• by mgblst ( 80109 ) on Tuesday February 05, 2008 @10:20AM (#22306058) Homepage
    This all sounds nice, and we all wish what you just said is true, but only a fool would discount the effect that Microsoft has on the industry at large. Most companies out there, are ALL microsoft shops - they won't even consider anything else. Most people out there don't give a damn about anything else, except their core business, and it ain't IT. Sure, there are a bunch of smart people out there who stay away from Microsoft as much as possible (and these people were aound 20 years ago), but they work in Universities or a few small businesses. This is the fact. Microsofts hold is great and legendary.
  • Re-worded quote from the comment above: "Most companies out there are All-Microsoft shops -- They won't even consider anything else. Most people care only about their core business, and that isn't IT."

    True, but IBM is influential with people who understand Microsoft's abuse. See this quote from the Ars Technica article:

    A ZDNet article published late last month quotes Microsoft officials who claim that IBM is solely responsible for ISO's recent decision to deny OOXML fast-track approval. "Let's be very clear," Jean Paoli, Microsoft's senior director of XML technology, told ZDNet. "It has been fostered by a single company--IBM. If it was not for IBM, it would have been business as usual for this standard."

    I'm glad we don't have "business as usual", as defined by Microsoft.
  • by Anonymous Coward on Tuesday February 05, 2008 @10:47AM (#22306388)
    Revisit your comment in 10 years and see if you were right. These things have a way of panning out in unintended ways. I'm very nervous about getting behind IBM for ANYTHING
  • by Nursie ( 632944 ) on Tuesday February 05, 2008 @10:59AM (#22306532)
    IBM sell hardware and Software too. Open standards allow IBM to suggest its own software and hardware as part of its consultancy :)
  • by Anonymous Coward on Tuesday February 05, 2008 @11:26AM (#22306902)
    Microsoft - not IBM is forcing the initial ulterior motive. Microsoft's biggest money makers are Office and Windows. They've run out of room for Office "improvements" and thus customers don't need to upgrade from the 2000 and 2003 versions. Changing the default file format of the Office programs "forces" users who haven't upgraded to upgrade...note how MS hasn't made a patch for 2000 or 2003 to read the default .docx and .xlsx formats of 2007.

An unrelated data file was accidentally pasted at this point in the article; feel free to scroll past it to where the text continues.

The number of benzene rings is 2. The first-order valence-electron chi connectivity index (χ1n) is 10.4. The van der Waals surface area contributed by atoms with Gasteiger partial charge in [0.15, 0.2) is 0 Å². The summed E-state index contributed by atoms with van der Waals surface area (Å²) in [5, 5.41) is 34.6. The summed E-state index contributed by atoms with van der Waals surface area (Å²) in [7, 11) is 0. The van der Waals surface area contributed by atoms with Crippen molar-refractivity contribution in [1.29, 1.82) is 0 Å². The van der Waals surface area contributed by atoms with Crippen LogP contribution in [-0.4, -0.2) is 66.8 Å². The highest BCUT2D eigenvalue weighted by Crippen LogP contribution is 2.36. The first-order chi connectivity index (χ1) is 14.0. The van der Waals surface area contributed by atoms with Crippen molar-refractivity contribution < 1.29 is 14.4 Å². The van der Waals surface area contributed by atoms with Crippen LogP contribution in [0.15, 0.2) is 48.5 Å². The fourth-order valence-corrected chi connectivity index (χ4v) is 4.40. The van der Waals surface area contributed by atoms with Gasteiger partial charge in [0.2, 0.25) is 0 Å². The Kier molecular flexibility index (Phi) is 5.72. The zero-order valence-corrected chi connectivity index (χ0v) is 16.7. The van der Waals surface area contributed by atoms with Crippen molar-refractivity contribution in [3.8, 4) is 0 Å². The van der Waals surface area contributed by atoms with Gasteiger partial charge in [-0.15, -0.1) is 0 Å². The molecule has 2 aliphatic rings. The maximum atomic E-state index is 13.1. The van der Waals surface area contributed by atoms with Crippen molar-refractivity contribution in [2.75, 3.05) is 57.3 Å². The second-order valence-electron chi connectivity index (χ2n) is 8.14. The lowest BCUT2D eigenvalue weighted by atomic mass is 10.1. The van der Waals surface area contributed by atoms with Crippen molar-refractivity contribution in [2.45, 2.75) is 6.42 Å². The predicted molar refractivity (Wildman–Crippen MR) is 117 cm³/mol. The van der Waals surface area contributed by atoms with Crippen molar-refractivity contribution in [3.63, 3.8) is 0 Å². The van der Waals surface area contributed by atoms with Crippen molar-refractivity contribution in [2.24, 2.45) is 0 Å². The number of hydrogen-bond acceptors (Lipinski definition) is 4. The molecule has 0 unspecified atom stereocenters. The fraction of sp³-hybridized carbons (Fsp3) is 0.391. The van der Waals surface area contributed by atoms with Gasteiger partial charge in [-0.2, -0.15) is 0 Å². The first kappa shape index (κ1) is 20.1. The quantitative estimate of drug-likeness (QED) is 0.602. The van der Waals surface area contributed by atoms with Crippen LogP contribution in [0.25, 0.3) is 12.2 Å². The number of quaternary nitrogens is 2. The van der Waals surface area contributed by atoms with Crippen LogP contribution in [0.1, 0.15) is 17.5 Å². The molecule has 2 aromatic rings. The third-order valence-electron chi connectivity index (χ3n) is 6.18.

2007 users who don't know better, send these formats to 2000 and 2003 user who can't open them, thereby creating an artificial need to "upgrade."
    I think IBM is trying to call MS out on this practice.

  • by sjames ( 1099 ) on Tuesday February 05, 2008 @11:45AM (#22307134) Homepage Journal

    It's perfectly true that many companies only care about the practical aspects of IT. They have accounting and word processing to do and that's the end of it.

    The same applies to fax machines, copiers and telephones.

    However, they DO care about the bottom line. They aren't cellphone experts, but they WILL avoid the provider that "everyone knows" drops more calls than it completes and costs twice as much as the others. Likewise, they will avoid the OS that "everyone knows" is annoying, user hostile, and costs way more than the others. Especially if "everyone knows" the BSA will come busting in and waste everyone's time checking for those little bits of paper that come in the box.

    Most business people know instinctively that the more dirty tricks a vendor pulls, the more likely their own product is to suck. MS's antics are getting large enough and frequent enough that people outside of IT who don't read /. or groklaw are starting to notice.

  • by Snorklefish ( 639711 ) on Tuesday February 05, 2008 @12:04PM (#22307434)
    This spat is an example of Microsoft's decision to fight too many battles. It always seemed Microsoft picked a target, e.g., Netscape, and then destroyed it. By carefully choosing its battles, Microsoft ensured the odds were stacked in its favor. It seems to have moved away from that strategy. Lots of little and not so little companies are in open, pitched battles with Microsoft.

    IBM is fighting lock-in by OOXML. Google has MSFT on the defense in the internet services arena. Linux has a dominate presence in the server space. Mozilla is a growing and viable alternative to IE7 and Apple, though a bit player in TOTAL sales, is making strong gains in the desktop market and the iPod continues to stomp the Zune. Sony and Nintendo have ensured that Xbox won't make real money for years to come, if ever.

    I suggest MSFT has fallen victim to a classic blunder. The most famous is never get involved in a land war in Asia, but only slightly less well-known is this: you can't fight an entire industry, even if you're the biggest punk around.

  • by Dewin ( 989206 ) on Tuesday February 05, 2008 @12:13PM (#22307570)

    For that definition of open standards, then OOXML is just as good, prehaps better since it is better documented (the good part of 6000 pages)
    The length of any set of documentation is by no means an indication of its quality. In addition, the difference in length could be simply a matter of documenting an overly complicated bloated system vs. a simple, clean and elegant one.
  • by tjwhaynes ( 114792 ) on Tuesday February 05, 2008 @12:21PM (#22307666)

    What are the sales figures of OS/2 and SmartSuite versus Windows and Office, again?

    That might be the battlefield that Microsoft would like to have chosen but it isn't the one that IBM is playing on. For IBM, the money is in the middleware. For Microsoft, the money is on the desktop.

    Before I go on, yes, I work for IBM. What follows is entirely my own opinions and is not a formal statement of IBM policy.